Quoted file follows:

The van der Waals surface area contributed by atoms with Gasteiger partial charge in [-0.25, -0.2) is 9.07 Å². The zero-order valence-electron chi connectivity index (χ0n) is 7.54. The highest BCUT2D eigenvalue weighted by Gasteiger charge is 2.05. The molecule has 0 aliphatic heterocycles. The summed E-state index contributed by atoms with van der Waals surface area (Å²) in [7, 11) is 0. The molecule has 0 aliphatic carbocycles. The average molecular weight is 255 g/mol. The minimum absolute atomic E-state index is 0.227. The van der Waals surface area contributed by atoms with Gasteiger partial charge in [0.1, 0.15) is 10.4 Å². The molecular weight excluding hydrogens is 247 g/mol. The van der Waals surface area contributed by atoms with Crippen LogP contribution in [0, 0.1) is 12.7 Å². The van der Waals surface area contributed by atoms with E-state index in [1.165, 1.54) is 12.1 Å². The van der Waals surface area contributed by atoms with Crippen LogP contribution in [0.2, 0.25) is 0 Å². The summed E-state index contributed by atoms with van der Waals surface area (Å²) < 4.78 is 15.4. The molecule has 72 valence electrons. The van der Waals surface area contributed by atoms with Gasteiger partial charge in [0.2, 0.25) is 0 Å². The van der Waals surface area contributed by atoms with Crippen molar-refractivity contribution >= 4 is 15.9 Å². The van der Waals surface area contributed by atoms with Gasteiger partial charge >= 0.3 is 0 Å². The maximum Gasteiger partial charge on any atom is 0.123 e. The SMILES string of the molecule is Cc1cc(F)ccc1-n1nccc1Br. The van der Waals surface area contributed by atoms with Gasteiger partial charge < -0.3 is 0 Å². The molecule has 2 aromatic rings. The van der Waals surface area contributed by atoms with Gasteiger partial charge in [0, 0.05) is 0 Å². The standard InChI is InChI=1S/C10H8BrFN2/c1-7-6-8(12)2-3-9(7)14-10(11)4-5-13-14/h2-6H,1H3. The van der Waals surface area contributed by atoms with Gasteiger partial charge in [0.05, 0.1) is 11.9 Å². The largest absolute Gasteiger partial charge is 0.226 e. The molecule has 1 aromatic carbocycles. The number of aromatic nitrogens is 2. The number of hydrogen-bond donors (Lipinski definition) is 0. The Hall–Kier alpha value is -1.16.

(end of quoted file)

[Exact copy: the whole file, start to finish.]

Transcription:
The van der Waals surface area contributed by atoms with Gasteiger partial charge in [-0.25, -0.2) is 9.07 Å². The zero-order valence-electron chi connectivity index (χ0n) is 7.54. The highest BCUT2D eigenvalue weighted by Gasteiger charge is 2.05. The molecule has 0 aliphatic heterocycles. The summed E-state index contributed by atoms with van der Waals surface area (Å²) in [7, 11) is 0. The molecule has 0 aliphatic carbocycles. The average molecular weight is 255 g/mol. The minimum absolute atomic E-state index is 0.227. The van der Waals surface area contributed by atoms with Gasteiger partial charge in [0.1, 0.15) is 10.4 Å². The molecular weight excluding hydrogens is 247 g/mol. The van der Waals surface area contributed by atoms with Crippen LogP contribution in [0, 0.1) is 12.7 Å². The van der Waals surface area contributed by atoms with E-state index in [1.165, 1.54) is 12.1 Å². The van der Waals surface area contributed by atoms with Crippen LogP contribution in [0.2, 0.25) is 0 Å². The summed E-state index contributed by atoms with van der Waals surface area (Å²) < 4.78 is 15.4. The molecule has 72 valence electrons. The van der Waals surface area contributed by atoms with Gasteiger partial charge in [0.2, 0.25) is 0 Å². The van der Waals surface area contributed by atoms with Crippen molar-refractivity contribution >= 4 is 15.9 Å². The van der Waals surface area contributed by atoms with Gasteiger partial charge >= 0.3 is 0 Å². The maximum Gasteiger partial charge on any atom is 0.123 e. The SMILES string of the molecule is Cc1cc(F)ccc1-n1nccc1Br. The van der Waals surface area contributed by atoms with Gasteiger partial charge < -0.3 is 0 Å². The molecule has 2 aromatic rings. The van der Waals surface area contributed by atoms with Gasteiger partial charge in [0, 0.05) is 0 Å². The standard InChI is InChI=1S/C10H8BrFN2/c1-7-6-8(12)2-3-9(7)14-10(11)4-5-13-14/h2-6H,1H3. The van der Waals surface area contributed by atoms with Gasteiger partial charge in [0.05, 0.1) is 11.9 Å². The largest absolute Gasteiger partial charge is 0.226 e. The molecule has 1 aromatic carbocycles. The number of aromatic nitrogens is 2. The number of hydrogen-bond donors (Lipinski definition) is 0. The Hall–Kier alpha value is -1.16.